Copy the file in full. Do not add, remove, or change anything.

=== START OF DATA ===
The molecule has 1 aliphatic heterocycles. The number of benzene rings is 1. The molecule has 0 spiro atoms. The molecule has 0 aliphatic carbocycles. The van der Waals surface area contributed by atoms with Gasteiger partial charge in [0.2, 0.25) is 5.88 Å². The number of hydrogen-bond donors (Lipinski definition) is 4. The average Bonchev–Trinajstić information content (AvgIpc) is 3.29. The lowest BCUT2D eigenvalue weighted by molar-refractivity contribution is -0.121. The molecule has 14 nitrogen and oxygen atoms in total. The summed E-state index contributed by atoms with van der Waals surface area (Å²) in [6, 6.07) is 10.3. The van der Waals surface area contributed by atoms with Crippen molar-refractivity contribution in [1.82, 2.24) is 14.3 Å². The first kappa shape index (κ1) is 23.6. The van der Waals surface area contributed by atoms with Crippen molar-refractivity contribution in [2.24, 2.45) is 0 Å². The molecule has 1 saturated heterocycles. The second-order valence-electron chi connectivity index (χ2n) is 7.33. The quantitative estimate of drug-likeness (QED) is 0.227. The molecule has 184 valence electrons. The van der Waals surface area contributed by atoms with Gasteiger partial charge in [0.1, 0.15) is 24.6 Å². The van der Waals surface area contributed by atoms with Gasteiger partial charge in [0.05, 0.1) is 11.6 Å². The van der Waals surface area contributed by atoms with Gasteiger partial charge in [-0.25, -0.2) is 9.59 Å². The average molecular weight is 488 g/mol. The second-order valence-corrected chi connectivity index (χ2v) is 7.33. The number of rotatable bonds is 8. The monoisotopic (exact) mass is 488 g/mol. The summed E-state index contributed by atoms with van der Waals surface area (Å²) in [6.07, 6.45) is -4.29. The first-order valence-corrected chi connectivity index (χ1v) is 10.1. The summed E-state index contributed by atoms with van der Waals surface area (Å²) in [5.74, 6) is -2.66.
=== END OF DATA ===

The molecule has 1 aliphatic heterocycles. The number of benzene rings is 1. The molecule has 0 spiro atoms. The molecule has 0 aliphatic carbocycles. The van der Waals surface area contributed by atoms with Gasteiger partial charge in [0.2, 0.25) is 5.88 Å². The number of hydrogen-bond donors (Lipinski definition) is 4. The average Bonchev–Trinajstić information content (AvgIpc) is 3.29. The lowest BCUT2D eigenvalue weighted by molar-refractivity contribution is -0.121. The molecule has 14 nitrogen and oxygen atoms in total. The summed E-state index contributed by atoms with van der Waals surface area (Å²) in [6, 6.07) is 10.3. The van der Waals surface area contributed by atoms with Crippen molar-refractivity contribution in [1.82, 2.24) is 14.3 Å². The first kappa shape index (κ1) is 23.6. The van der Waals surface area contributed by atoms with Crippen molar-refractivity contribution in [2.24, 2.45) is 0 Å². The molecule has 1 saturated heterocycles. The second-order valence-electron chi connectivity index (χ2n) is 7.33. The quantitative estimate of drug-likeness (QED) is 0.227. The molecule has 184 valence electrons. The van der Waals surface area contributed by atoms with Gasteiger partial charge in [0.1, 0.15) is 24.6 Å². The van der Waals surface area contributed by atoms with Gasteiger partial charge in [0.05, 0.1) is 11.6 Å². The van der Waals surface area contributed by atoms with Gasteiger partial charge in [-0.25, -0.2) is 9.59 Å². The average molecular weight is 488 g/mol. The second-order valence-corrected chi connectivity index (χ2v) is 7.33. The number of rotatable bonds is 8. The monoisotopic (exact) mass is 488 g/mol. The summed E-state index contributed by atoms with van der Waals surface area (Å²) in [6.07, 6.45) is -4.29. The first-order valence-corrected chi connectivity index (χ1v) is 10.1. The summed E-state index contributed by atoms with van der Waals surface area (Å²) in [5.74, 6) is -2.66.